Papers of John Adams, volume 3

To Mercy Otis Warren

From Samuel Adams

400 From Samuel Chase, 12 January 1776 Chase, Samuel JA


From Samuel Chase, 12 January 1776 Chase, Samuel Adams, John
From Samuel Chase
Annapolis Jany. 12th. 1775 i.e. 1776 My Dear Sir

The Business of our provincial Convention draws to a Conclusion, and the Session will end in a few Days. I have Leave to visit my Family before I sett off for the Congress, and I expect to take You by the Hand before 1st. of Febry. I cannot omit in the mean Time to express to You my opinion on the present State of our public Affaires, and the Measures I would wish to be adopted.

The early attention and great Dependance of the Ministry on Canada evince the infinite Importance of that Country in the present Dispute, to obtain the Possession of that province is an object of the first Consequence. We must at all Events procure and keep Possession of that province. Quebec must at every Hazard be ours. No Succours can arrive there before 1st. May. I would have a chosen Committee go to Canada as soon as the Lakes are frozen hard enough, let them call a Convention, explain the Views and Designs of Congress, and persuade them to send Delegates there. Let a Body of 6,000 Canadians and 2000 Colonists be embodyed for the Defence of that province. I think the Success of the War will, in great Measure, depend on securing Canada to our Confederation. I would earnestly recommend Charles Carroll, Esqr. of Carrollton, of this province to be one of your Deputies to Canada. His Attachment and zeal to the Cause, his abilities, his Acquaintance with the Language, Manners and Customs of France and his Religion, with the Circumstance of a very great Estate, all point him out to that all important Service. My Inclination to serve my Country would induce Me to offer my Services, if I did not esteem Myself unable to discharge the Trust.1

I would have an Army in the Massachusetts encreased to 30,000. I would have 10,000 stationed in New York, and every proper place on Hudsons River strongly secured by Batteries of heavy Cannon and obstructions in the River. A Body of 3000 should be stationed in the middle Colonies. I would exert every Nerve to fitt out a Number of vessells from 10 to 30 Guns. I would cruise for the India and Jamaica Men. I would make prizes of every british Vessell whenever found. I would if possible destroy the army at Boston, tho the Consequence should be certain Destruction to the Town. The Colonies should either bear the Loss, or tax the Damages in the Bill of Costs. I would from Canada, if practicable destroy the Fur Trade on Hudson's Bay. In short I would adopt every Scheme to reduce G. B. to our Terms. Whether to open or to continue our Ports shut, I am undetermined. 401To starve the West Indies, and to ruin the Sugar trade ought not to be easily given up.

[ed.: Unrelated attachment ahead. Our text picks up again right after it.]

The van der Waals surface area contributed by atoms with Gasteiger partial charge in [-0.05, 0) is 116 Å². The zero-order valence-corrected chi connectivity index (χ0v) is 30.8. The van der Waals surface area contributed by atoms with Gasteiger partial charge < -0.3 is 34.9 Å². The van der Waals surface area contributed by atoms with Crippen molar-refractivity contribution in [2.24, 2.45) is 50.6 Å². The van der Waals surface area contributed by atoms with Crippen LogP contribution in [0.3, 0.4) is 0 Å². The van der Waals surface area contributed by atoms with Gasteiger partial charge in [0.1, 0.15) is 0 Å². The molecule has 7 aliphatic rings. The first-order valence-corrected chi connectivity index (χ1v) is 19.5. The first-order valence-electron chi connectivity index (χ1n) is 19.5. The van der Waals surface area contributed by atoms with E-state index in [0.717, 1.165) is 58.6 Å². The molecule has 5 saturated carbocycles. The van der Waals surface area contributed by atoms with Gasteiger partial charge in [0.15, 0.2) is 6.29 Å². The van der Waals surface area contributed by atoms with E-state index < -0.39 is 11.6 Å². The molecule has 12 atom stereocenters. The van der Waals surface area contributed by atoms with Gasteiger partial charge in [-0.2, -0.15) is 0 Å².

I have this Moment seen the Kings Speech.2 I am not disappointed. Just as I expected.

I shall always be glad to hear from You, direct to Me in Fredk. Coty.3

Make Me remembered to your worthy Colleagues. Your Affectionate and Obedt Servant, Saml. Chase

RC (Adams Papers); a rectangular piece has been cut from the folded sheet in the lower left corner so that on the last page only an “S” remains for what was probably a docket entry: “Samuel Chase.”


Chase, Benjamin Franklin, and Charles Carroll made up the committee that the congress sent to Canada in early 1776, which failed to win strong Canadian support for the American cause ( JCC , 4:151–152). JA's endorsement of the choice of committee members was enthusiastic (JA to James Warren, 18 Feb., below).


That of 26 Oct. 1775, in which George III in opening Parliament referred to conspirators who “meant only to amuse, by vague expressions of attachment to the parent state, and the strongest protestations of loyalty to me.” Their object was “an independent empire” ( Parliamentary Hist. , 18:695–697).


Frederick co., Maryland.